Lumbricals of the foot
The lumbricals are four small skeletal muscles, accessory to the tendons of the flexor digitorum longus and numbered from the medial side of the foot; they arise from these tendons, as far back as their angles of division, each springing from two tendons, except the first.So the first lumbricle is unipenate and second, third and fourth are bipenate.
|Lumbrical muscle of the foot|
Muscles of the sole of the right foot, viewed from below. Second layer. (Lumbricals visible at bottom.)
|Origin||Medial borders of long flexor tendons|
|Insertion||Proximal phalanges and extensor tendons of the 4 lateral toes|
|Artery||Medial and Lateral plantar arteries|
|Nerve||medial and lateral plantar nerves (S3)|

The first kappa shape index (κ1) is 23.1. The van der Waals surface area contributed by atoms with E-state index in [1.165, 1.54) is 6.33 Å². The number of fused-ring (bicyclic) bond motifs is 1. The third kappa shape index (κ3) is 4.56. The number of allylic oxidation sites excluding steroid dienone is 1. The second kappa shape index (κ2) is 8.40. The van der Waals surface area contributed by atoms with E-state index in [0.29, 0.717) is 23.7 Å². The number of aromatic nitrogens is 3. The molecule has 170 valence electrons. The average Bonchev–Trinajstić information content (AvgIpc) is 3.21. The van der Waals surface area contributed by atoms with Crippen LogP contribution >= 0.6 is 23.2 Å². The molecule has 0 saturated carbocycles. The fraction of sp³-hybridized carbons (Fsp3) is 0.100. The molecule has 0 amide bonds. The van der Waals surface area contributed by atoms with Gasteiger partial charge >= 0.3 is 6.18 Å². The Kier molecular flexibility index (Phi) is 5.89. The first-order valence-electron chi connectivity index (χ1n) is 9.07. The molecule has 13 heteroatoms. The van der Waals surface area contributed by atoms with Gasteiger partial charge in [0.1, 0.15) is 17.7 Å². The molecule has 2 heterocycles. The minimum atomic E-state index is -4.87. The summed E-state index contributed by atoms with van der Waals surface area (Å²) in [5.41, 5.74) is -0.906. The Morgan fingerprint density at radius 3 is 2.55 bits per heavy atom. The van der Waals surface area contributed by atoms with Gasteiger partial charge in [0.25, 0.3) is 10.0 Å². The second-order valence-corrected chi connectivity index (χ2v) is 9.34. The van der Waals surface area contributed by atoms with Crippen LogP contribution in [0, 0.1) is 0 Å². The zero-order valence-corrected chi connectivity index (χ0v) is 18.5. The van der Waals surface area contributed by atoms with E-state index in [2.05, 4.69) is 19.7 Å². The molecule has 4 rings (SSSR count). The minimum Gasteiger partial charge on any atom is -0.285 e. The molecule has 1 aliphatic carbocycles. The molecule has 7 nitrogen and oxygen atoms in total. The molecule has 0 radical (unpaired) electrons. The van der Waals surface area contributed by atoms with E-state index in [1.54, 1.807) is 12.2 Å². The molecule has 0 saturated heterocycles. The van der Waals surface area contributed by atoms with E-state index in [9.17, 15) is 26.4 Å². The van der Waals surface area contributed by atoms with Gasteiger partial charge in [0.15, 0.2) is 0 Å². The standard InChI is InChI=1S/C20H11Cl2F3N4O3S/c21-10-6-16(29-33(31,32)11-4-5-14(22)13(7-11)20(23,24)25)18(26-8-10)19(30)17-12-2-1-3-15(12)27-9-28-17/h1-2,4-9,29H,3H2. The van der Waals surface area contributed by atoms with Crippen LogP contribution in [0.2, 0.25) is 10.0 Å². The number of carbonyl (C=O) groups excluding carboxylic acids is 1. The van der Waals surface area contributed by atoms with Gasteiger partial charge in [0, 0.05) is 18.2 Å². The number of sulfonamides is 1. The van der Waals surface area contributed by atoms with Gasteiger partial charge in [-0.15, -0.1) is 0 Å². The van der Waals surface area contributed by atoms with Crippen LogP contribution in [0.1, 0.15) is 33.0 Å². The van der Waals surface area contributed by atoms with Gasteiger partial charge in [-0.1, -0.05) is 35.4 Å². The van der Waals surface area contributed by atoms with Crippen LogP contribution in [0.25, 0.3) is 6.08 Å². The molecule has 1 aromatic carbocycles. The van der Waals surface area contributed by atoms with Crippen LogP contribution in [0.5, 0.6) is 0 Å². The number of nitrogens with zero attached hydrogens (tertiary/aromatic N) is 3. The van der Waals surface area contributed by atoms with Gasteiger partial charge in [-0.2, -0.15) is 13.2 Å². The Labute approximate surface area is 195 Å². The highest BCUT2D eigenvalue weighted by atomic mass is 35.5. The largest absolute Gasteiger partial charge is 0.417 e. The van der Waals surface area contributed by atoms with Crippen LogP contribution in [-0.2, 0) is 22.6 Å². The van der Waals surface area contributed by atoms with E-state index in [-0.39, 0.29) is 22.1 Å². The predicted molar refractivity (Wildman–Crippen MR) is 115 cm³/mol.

|Actions||Flexes metatarsophalangeal joints, extends interphalangeal joints|
|Latin||musculus lumbricalis pedis|
|Anatomical terms of muscle|
The muscles end in tendons, which pass forward on the medial sides of the four lesser toes, and are inserted into the expansions of the tendons of the Extensor digitorum longus on the dorsal surfaces of the proximal phalanges. All four lumbricals insert into extensor hoods of the phalanges, thus creating extension at the inter-phalangeal (PIP and DIP) joints. However, as the tendons also pass inferior to the metatarsal phalangeal (MTP) joints it creates flexion at this joint.
Absence of one or more; doubling of the third or fourth even the fifth. Insertion partly or wholly into the first phalanges.
The most medial lumbrical is innervated by the medial plantar nerve while the remaining three lumbricals are supplied by the lateral plantar nerve.
- The lumbricals of the foot flex the metatarsophalangeal joints and extend the interphalangeal joints.
This article incorporates text in the public domain from page 493 of the 20th edition of Gray's Anatomy (1918)